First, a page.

Sunday, December 2, 2012

What Is the Difference Between You and a Fundamentalist?

Subtitle:  What Do You Know for Certain?

                     "The only truth you can point to is the ever-changing truth
                      of your own experience." - said by the Marquis de Sade in 
                     Peter Weiss's play Marat/Sade

William R recently asked me "What are you certain about?"  After many attempts to answer, I came up with a set of idiosyncratic certainties, for example

#5.  I'm certain about some of my preferences.  For example, in a restaurant, I like to sit in a booth and I like food items to come in baskets.  I like walking and cycling.

I didn't get very far before having to qualify my feelings of certainty:

#6.  I'm not certain of it, but I do prefer to think that human compassion, creativity, and ingenuity are the only things that might redeem us.  I'm certain that I'd rather say "I prefer to think..." to saying "I'm certain" about anything.

William gave me his own list of certainties and I could see that both of us were only certain of things within our own control/experience and neither of us were particularly certain about the world beyond our fingertips.  Will the sun "rise" tomorrow?  Probably, but we were not totally certain.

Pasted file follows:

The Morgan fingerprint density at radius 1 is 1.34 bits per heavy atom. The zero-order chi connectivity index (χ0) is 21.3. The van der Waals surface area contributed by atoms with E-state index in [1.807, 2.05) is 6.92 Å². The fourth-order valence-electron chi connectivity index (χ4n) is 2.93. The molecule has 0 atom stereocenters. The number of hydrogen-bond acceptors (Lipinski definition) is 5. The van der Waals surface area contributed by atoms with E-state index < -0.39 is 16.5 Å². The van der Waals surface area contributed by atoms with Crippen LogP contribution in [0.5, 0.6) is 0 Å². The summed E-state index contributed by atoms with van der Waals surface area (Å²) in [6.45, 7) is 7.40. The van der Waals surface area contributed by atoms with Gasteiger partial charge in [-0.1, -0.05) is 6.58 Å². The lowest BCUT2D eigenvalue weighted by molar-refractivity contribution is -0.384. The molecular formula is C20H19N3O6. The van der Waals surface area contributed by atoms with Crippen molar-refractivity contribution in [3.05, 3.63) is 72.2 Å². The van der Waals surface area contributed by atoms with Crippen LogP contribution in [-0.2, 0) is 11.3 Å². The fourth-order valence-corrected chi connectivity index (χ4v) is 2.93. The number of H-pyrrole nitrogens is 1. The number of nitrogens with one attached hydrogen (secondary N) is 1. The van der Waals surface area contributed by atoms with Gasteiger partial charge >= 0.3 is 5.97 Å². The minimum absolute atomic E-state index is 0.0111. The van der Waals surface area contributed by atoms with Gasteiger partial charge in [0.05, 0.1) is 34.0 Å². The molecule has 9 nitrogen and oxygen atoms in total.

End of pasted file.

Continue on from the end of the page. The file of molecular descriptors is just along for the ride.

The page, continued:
I asked a physicist friend of mine the same question.  His first answer was that he was certain of nothing, but he later corrected himself saying that he was certain of things in proportion to the evidence available.

On the other hand, a Fundamentalist of any stripe, is certain about quite a lot of things.  Absolutely certain.

On a recent visit to Vancouver, I met with my friend Joe.  He told me that pretty soon he will be getting his Rapture Kit in the mail from his three aunts in the US.  Joe met his aunts for the first time at his father's funeral.  All three aunts were wearing Sarah Palin wristwatches.

What's in your Rapture Kit?" I ventured.

"A lot of stuff." Joe said.  "It's for the whole family.  It comes in a box about as big as a carry-on suitcase.  It includes about six feet of industrial strength rope, three Bibles, a bag of salt, and a passive-aggressive letter."  Joe recited the letter from memory:  "We're sorry you chose not to accept eternal life with Jesus.  There will be rough times ahead as the Rapture is approaching.  The Saved will be vaporized.  Everyone else will suffer on earth for seven years.  If you're lucky, you will survive this period and get to know Jesus and be saved.  But even if you're killed by Satan or his followers, we will still see you in heaven provided you repent and accept Jesus as your saviour.  We are praying for you."

They seem pretty certain about a lot of things.  Are you?

1 comment:

  1. "The fact that fundamentalists are never ironic is to me the highest recommendation for irony that I can imagine."

    Probably true. To be ironic, you need to hold paradoxical opposites in your mind at the same time. Irony requires an awareness of the world's contradictions and uncertainties.